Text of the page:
wow

Zion, IL

#66732 Feb 3, 2014
Jew on Jew violence, sounds like a chicago issue of black on black violence ,why do races kill each other instead of coming together, never did make much sense?

“Legumes of the World Unite ”

Since: Sep 11

Location hidden

#66733 Feb 3, 2014
former res wrote:
<quoted text>
Why a straw man when you gave it as a reason to go to temple?
Did man create god?
Strictly speaking there is no reason to go to temple. There is a mitzvah to pray with others however. Its a "commanded" behavior.

God concept is created everytime we focus ourselves to an other.Man creates symbols which can allude to something else.

“Legumes of the World Unite ”

Since: Sep 11

Location hidden

#66734 Feb 3, 2014
former res wrote:
<quoted text>
Now you're just going in circles.
I say religion means god.
You say no.
I say divine means god. You say no, it's a religious term.
Finally something we can agree on.
Hoisted on your own petard!
I never said religion didnt mean God. I said that there are multiple definitions and perspectives on what religion is.

Four days out or so, and you are still misquoting me.

“Legumes of the World Unite ”

Since: Sep 11

Location hidden

#66735 Feb 3, 2014
former res wrote:
<quoted text>
This I shouldn't do and perhaps it is out of frustration.
One the one hand you say you don't believe in god, but on the other you say that everything (evolution, the interconnectedness of everything etc) is god. So even if you do, how can you be wrong?! It gets to be like herding cats for a guy like me who is actually trying to follow you.
Then when I ask you why go to Temple you refer back to a set of rules that invokes god.
Perhaps I have it backwards. That you do believe in god but just don't want to admit it.
Or maybe we should just leave it alone.
I dont believe in the theist notion of God external to our reality. I believe God is our reality, and that there is nothing but God. I.E. we are all within God.

My position is not right or wrong. Its just a perspective. You keep trying to use reason to disagree OR agree with me. I dont use reason. I use experience. And as I stated before, I dont expect you to agree with my experience, because that would be inauthentic for you. If you are serious in trying to figure out what you REALLY believe, you have to search it yourself, and THEN maybe use the language out there to express it.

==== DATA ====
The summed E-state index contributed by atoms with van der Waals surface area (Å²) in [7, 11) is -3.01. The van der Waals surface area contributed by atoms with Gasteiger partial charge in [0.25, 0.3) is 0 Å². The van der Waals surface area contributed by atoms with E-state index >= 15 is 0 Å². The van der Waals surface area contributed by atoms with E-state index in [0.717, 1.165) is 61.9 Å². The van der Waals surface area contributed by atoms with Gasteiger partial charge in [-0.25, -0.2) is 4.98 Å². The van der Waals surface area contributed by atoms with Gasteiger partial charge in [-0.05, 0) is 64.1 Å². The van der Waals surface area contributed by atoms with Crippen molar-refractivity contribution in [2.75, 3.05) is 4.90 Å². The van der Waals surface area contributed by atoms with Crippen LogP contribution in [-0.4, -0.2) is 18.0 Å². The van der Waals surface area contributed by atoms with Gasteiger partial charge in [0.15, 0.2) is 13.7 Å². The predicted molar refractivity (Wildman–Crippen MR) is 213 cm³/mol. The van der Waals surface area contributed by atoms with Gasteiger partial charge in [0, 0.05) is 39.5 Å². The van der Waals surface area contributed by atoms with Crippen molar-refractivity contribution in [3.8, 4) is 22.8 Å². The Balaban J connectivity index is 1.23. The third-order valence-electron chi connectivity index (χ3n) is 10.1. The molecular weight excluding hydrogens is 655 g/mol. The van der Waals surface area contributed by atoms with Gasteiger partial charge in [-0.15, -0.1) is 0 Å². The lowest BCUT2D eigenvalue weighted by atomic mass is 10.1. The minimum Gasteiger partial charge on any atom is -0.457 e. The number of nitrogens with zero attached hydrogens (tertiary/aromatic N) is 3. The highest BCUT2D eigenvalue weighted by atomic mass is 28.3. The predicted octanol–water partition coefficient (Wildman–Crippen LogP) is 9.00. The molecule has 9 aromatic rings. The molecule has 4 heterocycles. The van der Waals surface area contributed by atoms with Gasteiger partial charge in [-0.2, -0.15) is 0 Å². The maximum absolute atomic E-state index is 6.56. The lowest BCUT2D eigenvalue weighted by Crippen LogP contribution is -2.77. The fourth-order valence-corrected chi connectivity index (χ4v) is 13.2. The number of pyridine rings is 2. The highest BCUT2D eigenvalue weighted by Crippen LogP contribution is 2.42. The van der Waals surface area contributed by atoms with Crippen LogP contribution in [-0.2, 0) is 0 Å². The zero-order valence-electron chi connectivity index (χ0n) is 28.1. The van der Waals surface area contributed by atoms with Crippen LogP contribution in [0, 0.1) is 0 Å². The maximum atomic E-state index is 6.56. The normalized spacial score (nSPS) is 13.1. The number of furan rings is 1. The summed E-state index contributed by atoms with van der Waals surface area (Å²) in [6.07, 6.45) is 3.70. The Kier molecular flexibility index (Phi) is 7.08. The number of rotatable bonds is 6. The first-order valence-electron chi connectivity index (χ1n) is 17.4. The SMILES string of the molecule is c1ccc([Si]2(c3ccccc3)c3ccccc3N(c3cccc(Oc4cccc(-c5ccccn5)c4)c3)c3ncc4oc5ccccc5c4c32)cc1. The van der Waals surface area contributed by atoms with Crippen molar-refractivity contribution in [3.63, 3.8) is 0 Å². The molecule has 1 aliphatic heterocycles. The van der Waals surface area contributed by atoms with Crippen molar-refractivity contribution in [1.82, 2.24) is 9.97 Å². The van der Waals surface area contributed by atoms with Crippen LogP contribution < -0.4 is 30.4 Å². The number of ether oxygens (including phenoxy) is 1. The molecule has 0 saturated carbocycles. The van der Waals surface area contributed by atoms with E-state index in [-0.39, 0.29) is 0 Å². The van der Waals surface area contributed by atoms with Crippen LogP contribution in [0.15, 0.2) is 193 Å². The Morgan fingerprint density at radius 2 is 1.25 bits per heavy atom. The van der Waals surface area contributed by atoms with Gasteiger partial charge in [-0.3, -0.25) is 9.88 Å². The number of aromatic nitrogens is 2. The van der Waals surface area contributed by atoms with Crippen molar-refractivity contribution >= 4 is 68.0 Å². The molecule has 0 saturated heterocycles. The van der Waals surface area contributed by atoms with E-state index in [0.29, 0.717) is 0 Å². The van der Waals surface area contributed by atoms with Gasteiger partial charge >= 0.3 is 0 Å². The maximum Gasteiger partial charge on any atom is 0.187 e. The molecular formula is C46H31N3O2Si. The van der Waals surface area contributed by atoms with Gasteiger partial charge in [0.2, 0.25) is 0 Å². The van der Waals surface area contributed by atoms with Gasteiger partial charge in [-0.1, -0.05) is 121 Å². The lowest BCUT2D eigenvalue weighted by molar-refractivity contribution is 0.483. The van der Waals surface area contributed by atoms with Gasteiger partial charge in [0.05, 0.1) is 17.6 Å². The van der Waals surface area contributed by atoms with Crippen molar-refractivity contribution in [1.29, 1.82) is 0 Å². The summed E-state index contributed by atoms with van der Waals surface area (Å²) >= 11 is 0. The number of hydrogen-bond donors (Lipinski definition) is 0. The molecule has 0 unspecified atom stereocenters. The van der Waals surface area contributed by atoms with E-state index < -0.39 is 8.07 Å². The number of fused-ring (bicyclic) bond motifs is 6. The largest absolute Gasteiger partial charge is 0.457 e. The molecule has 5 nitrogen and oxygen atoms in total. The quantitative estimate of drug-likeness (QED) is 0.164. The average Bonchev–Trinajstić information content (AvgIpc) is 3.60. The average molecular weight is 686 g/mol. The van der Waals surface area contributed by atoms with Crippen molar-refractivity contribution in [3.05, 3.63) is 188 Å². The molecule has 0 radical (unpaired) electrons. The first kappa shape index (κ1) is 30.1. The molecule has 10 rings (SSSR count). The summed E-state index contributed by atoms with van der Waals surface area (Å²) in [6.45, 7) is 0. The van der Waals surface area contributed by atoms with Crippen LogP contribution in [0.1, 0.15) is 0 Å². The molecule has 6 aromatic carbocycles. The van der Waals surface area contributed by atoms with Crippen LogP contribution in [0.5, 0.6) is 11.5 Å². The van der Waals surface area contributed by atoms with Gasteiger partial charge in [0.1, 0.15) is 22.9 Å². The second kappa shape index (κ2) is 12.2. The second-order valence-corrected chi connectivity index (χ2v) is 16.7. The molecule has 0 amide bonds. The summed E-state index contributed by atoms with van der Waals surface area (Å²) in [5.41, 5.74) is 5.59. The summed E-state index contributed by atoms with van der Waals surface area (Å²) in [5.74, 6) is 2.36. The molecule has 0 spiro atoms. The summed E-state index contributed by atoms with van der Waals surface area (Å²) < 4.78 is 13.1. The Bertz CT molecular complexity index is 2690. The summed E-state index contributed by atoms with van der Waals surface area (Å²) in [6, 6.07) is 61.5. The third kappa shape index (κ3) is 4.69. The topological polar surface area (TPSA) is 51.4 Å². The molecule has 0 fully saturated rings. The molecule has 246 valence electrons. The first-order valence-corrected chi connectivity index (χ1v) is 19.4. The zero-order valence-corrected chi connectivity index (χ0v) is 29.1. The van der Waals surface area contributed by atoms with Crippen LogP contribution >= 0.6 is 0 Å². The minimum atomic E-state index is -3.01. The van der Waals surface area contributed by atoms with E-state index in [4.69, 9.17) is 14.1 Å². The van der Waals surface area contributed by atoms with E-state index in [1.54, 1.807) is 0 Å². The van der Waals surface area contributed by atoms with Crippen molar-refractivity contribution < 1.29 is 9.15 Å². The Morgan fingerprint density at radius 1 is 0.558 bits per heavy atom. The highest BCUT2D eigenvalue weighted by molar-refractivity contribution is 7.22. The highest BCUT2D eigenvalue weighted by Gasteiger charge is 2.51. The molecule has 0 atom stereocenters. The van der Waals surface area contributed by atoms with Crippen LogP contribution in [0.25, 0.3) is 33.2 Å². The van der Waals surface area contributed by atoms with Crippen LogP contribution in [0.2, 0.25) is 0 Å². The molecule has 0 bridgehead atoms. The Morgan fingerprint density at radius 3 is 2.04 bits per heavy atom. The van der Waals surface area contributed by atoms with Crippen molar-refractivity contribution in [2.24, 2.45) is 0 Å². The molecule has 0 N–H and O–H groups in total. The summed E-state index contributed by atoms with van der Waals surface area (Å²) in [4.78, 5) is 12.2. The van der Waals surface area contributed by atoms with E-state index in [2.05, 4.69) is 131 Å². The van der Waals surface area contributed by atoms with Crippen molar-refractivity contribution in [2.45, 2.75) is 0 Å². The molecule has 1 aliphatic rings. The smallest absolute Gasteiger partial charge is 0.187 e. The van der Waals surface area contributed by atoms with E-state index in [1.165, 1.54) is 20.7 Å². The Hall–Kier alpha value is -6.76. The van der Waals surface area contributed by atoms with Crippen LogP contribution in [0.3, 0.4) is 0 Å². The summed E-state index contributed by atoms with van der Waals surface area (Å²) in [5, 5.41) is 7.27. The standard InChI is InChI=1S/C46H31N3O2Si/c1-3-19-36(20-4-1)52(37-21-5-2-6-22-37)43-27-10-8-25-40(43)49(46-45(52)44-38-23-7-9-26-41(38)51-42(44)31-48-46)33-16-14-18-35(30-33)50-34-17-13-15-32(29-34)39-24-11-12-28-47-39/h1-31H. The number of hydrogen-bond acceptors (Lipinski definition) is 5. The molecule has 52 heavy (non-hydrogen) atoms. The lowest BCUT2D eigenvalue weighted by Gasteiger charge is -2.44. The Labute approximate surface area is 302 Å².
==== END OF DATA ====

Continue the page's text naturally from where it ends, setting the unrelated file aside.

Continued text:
You have been so hung up on God that you never asked me why follow the mitzvot. Though perhaps that was what you were getting at indirectly when you asked me why go to Temple.

I follow the mitzvot as they provide me opportunities to be closer to that state of Being that you or might call God. Think of it as a consciousness raising (awareness raising) technique. Mitzvot are forms of meditation.
former res

Cheshire, CT

#66736 Feb 3, 2014
Frijoles wrote:
<quoted text>
What we arguing over with is what a concept or model of God is.
In Judaism, the highest value is not belief but behavior.
Judaism was not forced into a system of belief (i.e. its beliefs systemized into a list) until Maimonides in the 12th century.
As a westerner and a Christian (kind of the same thing) you keep thinking of religion as a system of beliefs instead of a system of behavior. Thats at the crux of our discussion.
Again you're going in circles by repeating material which I already posted.

Nothing you just posted adds anything new to the discussion.

Christian also aren't supposed to believe but then behave any way they want.
(at least the way I recall it, it's not ok to believe but then go out and kill someone)

Stating that A is more important than B does not mean that B is not important.

Can you relate to that?

“Legumes of the World Unite ”

Since: Sep 11

Location hidden

#66737 Feb 3, 2014
former res wrote:
<quoted text>
Again you're going in circles by repeating material which I already posted.
Nothing you just posted adds anything new to the discussion.
Christian also aren't supposed to believe but then behave any way they want.
(at least the way I recall it, it's not ok to believe but then go out and kill someone)
Stating that A is more important than B does not mean that B is not important.
Can you relate to that?
My understanding, and please correct me if I am wrong, that one is a Christian if one accepts (i.e. believes) Jesus into his heart. Then behavior follows that.